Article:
MORE than 90 church and charity leaders descended on a central-London prison on Monday to launch this year’s Prisons Week.
Invited by the Bishop of Rochester, the Rt Revd James Langstaff — who is also the Church of England’s Bishop to Prisons — figures from Churches and Christian charities working in prisons went into Pentonville Prison, in Islington, to pray for the week of advocacy, which began on Sunday.
As well as the C of E, the Roman Catholic Church, the United Reformed Church, the Methodist Church, the Salvation Army, and the Assemblies of God sent representatives to the Category B/C men’s prison.
A string of charities were also involved in what is thought to the largest group of Christian leaders to congregate inside a prison’s walls for Prisons Week, which isnow celebrating its 40th year.
The chairman of the Prisons Week Committee and Free Church Advisor to the National Offender Management Service, the Revd Bob Wilson, said: “This event is witness to the Church uniting across denominations behind the power and potential of prayer — bringing together prisoners, victims, those who work in prisons, the criminal justice system and communities: people usually separated by prison walls. Prayer knows no such barriers.”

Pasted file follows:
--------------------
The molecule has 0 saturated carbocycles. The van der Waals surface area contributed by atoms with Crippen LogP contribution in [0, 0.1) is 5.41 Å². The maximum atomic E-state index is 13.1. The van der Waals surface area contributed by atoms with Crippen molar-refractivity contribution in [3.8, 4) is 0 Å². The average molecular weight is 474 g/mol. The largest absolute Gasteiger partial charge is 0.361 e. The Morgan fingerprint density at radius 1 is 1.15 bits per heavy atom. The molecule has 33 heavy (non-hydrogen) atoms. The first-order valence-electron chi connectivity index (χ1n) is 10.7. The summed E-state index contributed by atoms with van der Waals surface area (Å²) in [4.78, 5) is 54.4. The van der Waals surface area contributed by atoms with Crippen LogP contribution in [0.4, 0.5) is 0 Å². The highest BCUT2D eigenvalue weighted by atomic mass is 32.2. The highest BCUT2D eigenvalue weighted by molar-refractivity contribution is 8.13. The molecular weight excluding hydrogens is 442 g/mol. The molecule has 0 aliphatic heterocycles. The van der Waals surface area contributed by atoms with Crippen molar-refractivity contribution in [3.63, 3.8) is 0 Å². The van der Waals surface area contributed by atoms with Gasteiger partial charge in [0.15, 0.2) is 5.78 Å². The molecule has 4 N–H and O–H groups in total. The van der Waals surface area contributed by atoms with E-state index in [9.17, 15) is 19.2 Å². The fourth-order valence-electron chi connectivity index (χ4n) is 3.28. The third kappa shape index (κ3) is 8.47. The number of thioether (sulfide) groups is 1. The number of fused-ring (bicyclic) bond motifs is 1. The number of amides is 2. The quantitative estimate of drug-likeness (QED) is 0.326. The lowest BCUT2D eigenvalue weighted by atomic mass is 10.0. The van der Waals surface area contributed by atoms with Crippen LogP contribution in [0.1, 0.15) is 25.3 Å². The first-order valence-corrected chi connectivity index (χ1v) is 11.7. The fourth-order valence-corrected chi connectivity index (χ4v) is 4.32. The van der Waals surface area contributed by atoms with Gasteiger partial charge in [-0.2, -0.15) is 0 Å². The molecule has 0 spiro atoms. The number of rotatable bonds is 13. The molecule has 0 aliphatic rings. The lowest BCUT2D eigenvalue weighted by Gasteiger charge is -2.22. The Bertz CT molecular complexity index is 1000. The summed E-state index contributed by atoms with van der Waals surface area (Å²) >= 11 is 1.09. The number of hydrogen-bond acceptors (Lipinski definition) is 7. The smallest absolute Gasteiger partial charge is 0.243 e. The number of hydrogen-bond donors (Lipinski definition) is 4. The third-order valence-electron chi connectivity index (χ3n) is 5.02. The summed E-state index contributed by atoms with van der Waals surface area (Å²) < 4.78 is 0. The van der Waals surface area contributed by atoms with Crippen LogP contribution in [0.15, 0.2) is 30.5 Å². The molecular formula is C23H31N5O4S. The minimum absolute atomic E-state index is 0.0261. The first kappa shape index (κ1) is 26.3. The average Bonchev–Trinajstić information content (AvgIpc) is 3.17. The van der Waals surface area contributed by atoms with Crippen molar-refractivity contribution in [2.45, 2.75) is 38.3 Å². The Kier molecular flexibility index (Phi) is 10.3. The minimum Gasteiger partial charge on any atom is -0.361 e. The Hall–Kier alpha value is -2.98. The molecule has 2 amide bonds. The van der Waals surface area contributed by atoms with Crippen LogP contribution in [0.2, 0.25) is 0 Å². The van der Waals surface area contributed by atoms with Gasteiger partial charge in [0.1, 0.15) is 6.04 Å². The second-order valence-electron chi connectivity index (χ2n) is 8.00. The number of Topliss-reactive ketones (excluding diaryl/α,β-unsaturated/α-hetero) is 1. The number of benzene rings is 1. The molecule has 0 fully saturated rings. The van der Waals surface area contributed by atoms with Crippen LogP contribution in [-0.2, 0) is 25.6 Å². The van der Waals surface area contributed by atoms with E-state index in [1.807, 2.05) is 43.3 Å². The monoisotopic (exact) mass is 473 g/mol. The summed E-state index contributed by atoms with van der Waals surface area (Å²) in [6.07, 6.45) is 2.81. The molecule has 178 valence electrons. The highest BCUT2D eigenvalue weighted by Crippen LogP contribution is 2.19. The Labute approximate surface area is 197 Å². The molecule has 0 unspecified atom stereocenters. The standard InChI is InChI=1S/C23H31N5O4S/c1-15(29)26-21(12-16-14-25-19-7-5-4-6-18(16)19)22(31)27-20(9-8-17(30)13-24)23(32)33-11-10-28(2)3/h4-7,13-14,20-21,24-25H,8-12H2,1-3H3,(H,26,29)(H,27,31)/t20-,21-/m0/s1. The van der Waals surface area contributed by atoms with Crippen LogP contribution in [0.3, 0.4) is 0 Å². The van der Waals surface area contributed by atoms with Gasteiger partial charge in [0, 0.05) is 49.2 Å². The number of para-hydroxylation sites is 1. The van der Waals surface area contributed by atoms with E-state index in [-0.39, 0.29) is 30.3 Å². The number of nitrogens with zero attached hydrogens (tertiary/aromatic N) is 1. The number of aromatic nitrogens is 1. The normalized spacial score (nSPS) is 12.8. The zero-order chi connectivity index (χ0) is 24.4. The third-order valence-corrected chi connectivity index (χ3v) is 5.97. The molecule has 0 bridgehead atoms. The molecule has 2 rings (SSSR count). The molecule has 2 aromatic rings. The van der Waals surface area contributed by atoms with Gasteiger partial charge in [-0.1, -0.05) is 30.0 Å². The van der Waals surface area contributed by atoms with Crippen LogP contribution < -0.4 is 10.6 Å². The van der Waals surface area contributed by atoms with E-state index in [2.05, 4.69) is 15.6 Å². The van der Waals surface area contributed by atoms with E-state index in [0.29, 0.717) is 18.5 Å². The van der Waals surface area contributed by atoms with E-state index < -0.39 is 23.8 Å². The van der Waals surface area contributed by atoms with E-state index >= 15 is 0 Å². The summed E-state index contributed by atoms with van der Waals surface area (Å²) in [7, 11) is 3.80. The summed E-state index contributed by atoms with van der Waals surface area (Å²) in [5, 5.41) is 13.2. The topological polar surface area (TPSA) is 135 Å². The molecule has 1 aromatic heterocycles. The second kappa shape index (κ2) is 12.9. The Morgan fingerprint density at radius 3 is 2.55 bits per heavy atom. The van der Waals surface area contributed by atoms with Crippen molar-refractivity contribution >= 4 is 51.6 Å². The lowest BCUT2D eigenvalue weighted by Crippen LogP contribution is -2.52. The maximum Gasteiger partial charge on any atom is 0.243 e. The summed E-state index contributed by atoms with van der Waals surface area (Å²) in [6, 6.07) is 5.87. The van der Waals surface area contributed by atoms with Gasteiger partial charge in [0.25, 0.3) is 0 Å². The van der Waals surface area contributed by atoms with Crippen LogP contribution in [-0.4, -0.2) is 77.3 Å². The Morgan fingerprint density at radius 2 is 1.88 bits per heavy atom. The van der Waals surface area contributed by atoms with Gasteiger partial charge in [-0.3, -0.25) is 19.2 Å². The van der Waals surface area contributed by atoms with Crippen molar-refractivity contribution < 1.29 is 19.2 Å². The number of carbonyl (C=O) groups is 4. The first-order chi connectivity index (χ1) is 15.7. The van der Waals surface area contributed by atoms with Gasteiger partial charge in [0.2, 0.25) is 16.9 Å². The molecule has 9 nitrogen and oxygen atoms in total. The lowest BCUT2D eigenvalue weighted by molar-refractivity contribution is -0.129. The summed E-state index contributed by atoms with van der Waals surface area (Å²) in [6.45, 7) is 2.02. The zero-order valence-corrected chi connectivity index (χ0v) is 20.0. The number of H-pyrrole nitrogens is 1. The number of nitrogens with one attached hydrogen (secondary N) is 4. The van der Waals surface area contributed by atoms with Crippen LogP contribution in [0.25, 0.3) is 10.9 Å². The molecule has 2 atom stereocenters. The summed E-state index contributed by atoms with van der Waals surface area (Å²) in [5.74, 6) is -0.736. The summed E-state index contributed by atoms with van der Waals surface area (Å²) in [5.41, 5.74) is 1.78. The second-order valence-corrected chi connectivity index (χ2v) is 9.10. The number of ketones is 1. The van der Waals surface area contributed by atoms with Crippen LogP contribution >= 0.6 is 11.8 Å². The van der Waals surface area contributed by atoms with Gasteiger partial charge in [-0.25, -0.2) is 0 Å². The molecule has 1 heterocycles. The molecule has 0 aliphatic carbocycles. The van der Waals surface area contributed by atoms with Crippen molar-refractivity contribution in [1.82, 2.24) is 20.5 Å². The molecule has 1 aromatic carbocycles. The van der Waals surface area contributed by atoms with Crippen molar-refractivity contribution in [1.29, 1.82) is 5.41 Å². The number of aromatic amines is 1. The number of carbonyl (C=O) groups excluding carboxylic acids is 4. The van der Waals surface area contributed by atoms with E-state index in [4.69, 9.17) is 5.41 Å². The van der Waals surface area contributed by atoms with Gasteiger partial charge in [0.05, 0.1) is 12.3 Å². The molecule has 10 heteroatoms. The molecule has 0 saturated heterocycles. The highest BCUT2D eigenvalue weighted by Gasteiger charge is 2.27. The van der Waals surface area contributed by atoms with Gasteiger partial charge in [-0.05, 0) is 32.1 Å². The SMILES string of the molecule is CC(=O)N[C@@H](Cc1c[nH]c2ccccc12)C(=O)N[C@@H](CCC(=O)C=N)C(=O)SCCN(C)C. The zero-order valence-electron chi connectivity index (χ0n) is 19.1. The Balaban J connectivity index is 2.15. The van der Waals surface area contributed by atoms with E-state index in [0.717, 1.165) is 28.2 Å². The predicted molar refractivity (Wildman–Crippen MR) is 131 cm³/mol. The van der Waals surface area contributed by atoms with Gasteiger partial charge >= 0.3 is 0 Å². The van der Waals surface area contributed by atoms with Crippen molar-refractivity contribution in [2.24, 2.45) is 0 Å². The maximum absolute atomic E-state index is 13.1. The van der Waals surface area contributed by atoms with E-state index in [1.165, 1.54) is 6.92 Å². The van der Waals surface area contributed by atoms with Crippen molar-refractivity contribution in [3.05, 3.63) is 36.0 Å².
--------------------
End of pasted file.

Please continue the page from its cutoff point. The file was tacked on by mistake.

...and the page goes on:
This year’s Prisons Week is urging Churches and Christians across the UK to gather to pray, with the theme of “Lord Have Mercy”.
Some 80,000 leaflets have been printed to inspire prayer for the 85,639 men and women currently behind bars in Britain, and the hundreds of thousands of those affected by the justice system in some way. Each day this week the Radio 4 Daily Service has included a prayer for prisons as well.
The Prisons Week website — www.prisonsweek.org — also features a prayer for each day of the week, focusing on those in prison, victims of crime, families of inmates, and prison staff, and linking to resources and charities for those who want to do more.